Birthdays The Beginning review (PS4)

As a sandbox and god-game hybrid, Birthdays The Beginning is somewhat of a surprising title coming from NIS. It’s out for PC and PS4, and we took a look at the console version.

When Birthdays The Beginning was announced by NIS, we couldn’t help but look at their recent games and feeling like Birthdays was unlike anything we’d seen from them before. It’s a sandbox title with an evolutionary spin to it, with visuals that sit somewhere in between Minecraft and Viva Pinata.

Being a sandbox game, it’s surprising that there’s a central premise behind everything – although I suppose NIS usually excels at the story aspect of their games so perhaps they could not NOT have something of a story here as well. The story is very thin in Birthdays though, serving more as a setup (that casts you into the role of someone assisting a divine being in creating life) than as something that helps shape the story in any kind of significant way throughout your play sessions.


Fueling the evolution of life within your sandbox is the core element here, and it starts by sculpting your landscape. This is very similar to what Populous did in the late eighties (and which Peter Molyneux did once more with Godus) in that you raise or lower the land available to you, but Birthdays adds an extra layer to this: climate change. Raising the land means a higher likelihood of snow whereas lowering the land eventually leads to bodies of water. This means that you can create microclimates that are perfect for one kind of species, but not very hospitable for another.

The above is pretty much the central concept behind all of Birthdays, but things become more intricate as time passes. As your evolutionary tree grows and develops more branches, it becomes a challenge to figure out how different species can co-exist in the same game world. Since evolution (and the effects of your changes) take time, you can zoom out and accelerate time before zooming back in and making more changes.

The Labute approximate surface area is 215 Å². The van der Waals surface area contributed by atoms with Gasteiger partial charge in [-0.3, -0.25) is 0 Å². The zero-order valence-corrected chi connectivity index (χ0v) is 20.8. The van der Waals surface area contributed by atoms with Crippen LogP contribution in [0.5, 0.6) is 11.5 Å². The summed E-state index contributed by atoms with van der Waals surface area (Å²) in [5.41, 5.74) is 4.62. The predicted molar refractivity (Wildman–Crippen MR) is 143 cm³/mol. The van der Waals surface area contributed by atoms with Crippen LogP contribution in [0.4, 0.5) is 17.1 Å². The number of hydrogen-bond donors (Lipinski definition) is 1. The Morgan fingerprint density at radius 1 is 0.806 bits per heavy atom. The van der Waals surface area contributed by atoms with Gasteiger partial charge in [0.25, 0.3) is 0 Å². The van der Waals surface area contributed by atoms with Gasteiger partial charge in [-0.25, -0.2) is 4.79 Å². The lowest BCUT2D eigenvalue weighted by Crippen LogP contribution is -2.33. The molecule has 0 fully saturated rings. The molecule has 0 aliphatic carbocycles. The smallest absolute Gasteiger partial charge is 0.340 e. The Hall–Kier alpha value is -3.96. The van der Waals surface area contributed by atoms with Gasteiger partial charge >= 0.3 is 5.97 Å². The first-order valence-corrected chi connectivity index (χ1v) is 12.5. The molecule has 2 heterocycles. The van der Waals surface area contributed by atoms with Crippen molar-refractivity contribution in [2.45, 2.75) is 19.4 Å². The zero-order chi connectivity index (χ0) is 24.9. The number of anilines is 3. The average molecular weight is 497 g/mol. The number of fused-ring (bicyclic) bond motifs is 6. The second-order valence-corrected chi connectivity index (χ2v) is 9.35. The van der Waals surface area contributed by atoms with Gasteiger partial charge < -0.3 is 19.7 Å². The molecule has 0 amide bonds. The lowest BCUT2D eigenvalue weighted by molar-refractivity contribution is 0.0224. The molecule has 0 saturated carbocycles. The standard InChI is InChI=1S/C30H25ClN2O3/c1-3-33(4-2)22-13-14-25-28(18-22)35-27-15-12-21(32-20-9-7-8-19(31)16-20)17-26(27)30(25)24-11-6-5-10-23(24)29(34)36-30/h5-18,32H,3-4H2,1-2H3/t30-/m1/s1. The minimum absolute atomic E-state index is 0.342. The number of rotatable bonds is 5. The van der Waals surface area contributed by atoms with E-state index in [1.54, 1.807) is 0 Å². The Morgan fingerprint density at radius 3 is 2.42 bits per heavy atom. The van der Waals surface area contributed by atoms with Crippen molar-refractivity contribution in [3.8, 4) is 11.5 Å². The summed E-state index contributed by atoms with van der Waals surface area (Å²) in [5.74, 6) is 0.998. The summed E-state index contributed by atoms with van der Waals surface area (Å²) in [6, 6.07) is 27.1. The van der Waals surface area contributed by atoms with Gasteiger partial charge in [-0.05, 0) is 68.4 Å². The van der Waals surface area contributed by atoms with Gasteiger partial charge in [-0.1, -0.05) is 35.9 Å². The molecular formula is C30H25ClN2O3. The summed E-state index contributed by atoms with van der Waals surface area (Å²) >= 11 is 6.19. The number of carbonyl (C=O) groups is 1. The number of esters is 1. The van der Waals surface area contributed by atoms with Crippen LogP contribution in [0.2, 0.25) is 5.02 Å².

Balance is key, and not just between species. There are always species that will (over time) wreck your ecosystem if you’re not careful enough, so you have to keep monitoring and changing things to see what works best. To aid you, the game (or rather its divine being) also gives you a few tools to use at regular intervals – which allow you to apply changes beyond what the forces of nature themselves offer you.

Aside from playing in the game’s main (sandbox) mode, you can also tackle close to a dozen challenge missions that give you specific targets and restrictions to work with. These are fun diversions from the main game mode, which despite its rising complexity can get a tad tedious as you keep following the same patterns. Then again, this is what a lot of sandbox games are about, and that won’t stop genre fans from enjoying it.

Birthdays has an art style that is familiar yet unique, with its Minecraft-like worlds in which cartoon-like animals try to make a home. The roles that evolution and climate control play certainly are nice and unique twists as well, and it’s quite different from the likes of Spore in this regard. If you enjoy sandbox games then Birthdays is a nice new addition to the genre. It’s certainly not the most action-packed title on PS4 this year, but it’s definitely a pleasant surprise from NIS.

Score: 7.3/10

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